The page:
People change. We’re meant to. #YOLO.
There are countless reasons why people choose to revisit old relationships for a second or twentieth time, but is it ever a good idea? It depends on why you split in the first place and why you’re coming back for more.
If you rushed into things the first time in a passionate flurry of non-stop banging and hanging, breaking up might have given you a chance to step back and get to know your ex-sweetie with her clothes on. Especially if you stopped sleeping together but kept in touch as friends, you might suddenly find that you’ve accidentally “taken things slowly” and have gotten to see this person in a new light unclouded by sex goggles.
If you’re wanting to resuscitate this type of relationship, it means that you’re drawn to this person for who they are besides a hot piece of ass. That’s awesome, but it means that, entering round two, you need to reintroduce the physical piece intentionally and carefully so you don’t overdose on the sweet stuff again.
If someone cheated or otherwise violated your relationship boundaries, you need to be sure that they’ve learned from their mistakes and can actually recommit. Fool me once, shame on you; fool me twice and I once again have your mistress’ STD, and it sucks. Rekindling this romance takes a lot of space and observation; if you witness the person’s behavior change and can see that their infidelity is something they honestly regret and have learned from, it might be safe to try again. If they’re cheating on their new boyfriend in order to rekindle things with you…need I say more?
If you initially parted ways because you were feeling like a fidgety farmer who needed to sow wild oats, spending time apart may have given you the opportunity to flex your muscles by plowing other people’s fields. You might be able to return to your babe more committed and settled after this, especially if you realized that what appeared to be greener pastures were actually dried-out fields unsuitable for hoeing.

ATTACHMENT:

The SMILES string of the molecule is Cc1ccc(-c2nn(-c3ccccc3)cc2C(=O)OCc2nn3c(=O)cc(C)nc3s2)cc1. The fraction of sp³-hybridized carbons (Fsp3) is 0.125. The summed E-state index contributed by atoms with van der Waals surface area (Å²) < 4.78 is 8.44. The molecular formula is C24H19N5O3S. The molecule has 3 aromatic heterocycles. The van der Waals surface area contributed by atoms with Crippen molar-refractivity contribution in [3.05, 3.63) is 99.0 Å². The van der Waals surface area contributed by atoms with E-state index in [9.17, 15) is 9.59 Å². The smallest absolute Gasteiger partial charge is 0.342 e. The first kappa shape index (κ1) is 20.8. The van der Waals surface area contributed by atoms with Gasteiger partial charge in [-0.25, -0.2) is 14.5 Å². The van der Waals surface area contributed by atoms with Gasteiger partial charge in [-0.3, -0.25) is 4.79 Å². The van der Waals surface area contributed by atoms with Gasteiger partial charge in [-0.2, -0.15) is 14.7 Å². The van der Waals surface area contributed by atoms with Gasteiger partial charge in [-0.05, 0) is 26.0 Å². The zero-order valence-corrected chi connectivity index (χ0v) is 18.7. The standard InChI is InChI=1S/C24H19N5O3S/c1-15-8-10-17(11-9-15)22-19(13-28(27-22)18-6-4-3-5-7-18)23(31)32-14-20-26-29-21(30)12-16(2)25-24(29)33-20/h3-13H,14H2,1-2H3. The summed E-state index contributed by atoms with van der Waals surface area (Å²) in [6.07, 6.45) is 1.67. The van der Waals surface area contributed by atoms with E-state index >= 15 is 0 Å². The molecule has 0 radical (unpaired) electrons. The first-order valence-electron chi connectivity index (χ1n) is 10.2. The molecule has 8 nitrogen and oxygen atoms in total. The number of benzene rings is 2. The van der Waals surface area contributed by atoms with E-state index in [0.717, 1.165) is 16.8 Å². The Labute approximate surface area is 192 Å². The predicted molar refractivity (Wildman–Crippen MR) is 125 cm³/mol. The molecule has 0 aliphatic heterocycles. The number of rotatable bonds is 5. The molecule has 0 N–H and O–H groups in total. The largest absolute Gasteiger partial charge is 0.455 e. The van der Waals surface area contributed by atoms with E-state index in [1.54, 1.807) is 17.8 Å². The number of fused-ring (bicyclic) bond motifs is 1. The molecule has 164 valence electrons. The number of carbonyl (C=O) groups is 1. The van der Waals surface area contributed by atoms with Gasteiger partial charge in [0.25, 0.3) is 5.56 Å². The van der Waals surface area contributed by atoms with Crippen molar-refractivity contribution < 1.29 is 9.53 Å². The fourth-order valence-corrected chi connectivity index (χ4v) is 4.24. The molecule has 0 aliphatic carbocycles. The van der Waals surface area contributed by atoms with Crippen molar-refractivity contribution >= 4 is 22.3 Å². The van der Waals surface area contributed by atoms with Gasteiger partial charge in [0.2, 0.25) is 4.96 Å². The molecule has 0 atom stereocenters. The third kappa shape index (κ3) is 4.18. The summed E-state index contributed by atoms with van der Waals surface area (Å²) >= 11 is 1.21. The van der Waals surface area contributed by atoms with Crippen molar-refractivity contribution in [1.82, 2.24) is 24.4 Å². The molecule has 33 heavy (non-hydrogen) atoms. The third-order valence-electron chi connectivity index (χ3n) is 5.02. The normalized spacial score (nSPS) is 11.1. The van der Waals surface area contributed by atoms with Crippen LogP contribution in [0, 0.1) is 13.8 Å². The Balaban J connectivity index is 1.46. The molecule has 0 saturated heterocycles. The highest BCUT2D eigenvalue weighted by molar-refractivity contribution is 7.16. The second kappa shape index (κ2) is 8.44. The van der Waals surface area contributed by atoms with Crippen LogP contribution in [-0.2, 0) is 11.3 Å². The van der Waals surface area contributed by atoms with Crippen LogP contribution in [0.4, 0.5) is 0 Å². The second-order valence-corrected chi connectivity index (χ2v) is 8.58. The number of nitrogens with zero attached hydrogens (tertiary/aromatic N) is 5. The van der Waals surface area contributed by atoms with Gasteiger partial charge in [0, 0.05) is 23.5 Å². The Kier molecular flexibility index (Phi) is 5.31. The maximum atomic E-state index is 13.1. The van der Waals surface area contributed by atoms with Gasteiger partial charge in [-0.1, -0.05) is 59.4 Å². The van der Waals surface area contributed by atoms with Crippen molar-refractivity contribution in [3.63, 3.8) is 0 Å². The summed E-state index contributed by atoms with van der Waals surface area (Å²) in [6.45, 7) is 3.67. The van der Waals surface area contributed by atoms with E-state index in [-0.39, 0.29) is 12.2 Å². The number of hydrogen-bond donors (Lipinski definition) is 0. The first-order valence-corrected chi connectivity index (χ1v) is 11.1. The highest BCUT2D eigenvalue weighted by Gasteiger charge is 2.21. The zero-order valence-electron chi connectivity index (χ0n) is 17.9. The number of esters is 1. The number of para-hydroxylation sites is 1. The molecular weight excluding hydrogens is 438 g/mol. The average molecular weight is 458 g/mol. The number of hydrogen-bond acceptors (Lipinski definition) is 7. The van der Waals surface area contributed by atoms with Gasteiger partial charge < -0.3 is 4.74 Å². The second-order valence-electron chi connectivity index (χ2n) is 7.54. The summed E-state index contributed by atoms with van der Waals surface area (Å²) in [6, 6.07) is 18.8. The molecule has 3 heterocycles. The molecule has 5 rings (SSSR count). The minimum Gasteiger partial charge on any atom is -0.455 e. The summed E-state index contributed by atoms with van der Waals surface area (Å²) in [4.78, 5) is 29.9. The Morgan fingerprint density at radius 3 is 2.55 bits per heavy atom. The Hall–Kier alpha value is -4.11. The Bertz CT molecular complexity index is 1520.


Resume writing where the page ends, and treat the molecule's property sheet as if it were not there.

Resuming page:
Successfully re-dating an ex has its perks. You get the excitement of a new relationship with the comforts of a familiar face; the sex will probably be that especially hot combination of make-up/break-up/I hate to love you sex specially reserved for exes; and all your dirty laundry has been aired, so you can start clean.
Especially if your initial breakup was of the nasty variety, you probably let out some mean-but-honest disclosures—from the banal (“I hate the way you chew cereal!”) to the more serious (“I slept with your best friend!”). With the cards on the table, you can come back to the relationship with a clear vision of what you need to work on.
However, make sure you both have an understanding of what you can/can’t change and what you can/can’t live with. Hate that he watches baseball when you bang? Changeable. Hate that her ex is your arch-nemesis? Gotta deal with it.
How to make dating your ex work:
Check your expectations: It didn’t work in the past, so it might not work again. Certain patterns are unchangeable; after all, what makes a pattern a pattern is that it’s unendingly repetitive.
Acknowledge your contribution to the initial split.
Be sure you utilized your breakup time wisely. Did you do some inner work, regain your independence and grow from it all?
Learn from old arguments, but don’t rehash them.
Accept the path your ex traveled during your time apart. If she busts out a hot new move in the sack upon your reconciliation, you could downward spiral into jealousy (“Where’d she learn that?”). Step away from the dark and learn to differentiate between your unique relationship and what happened when you were apart.
When it won’t work:
If your motives include being merely lonely or horny.
If you’re wrongly idealizing the relationship or justifying the reasons why you broke up. If your relationship was emotionally or physically abusive, do not resuscitate!
Finally, sometimes your ex is your ex for damn good reasons—you can’t change people, you were meant to flee and…#YOLO.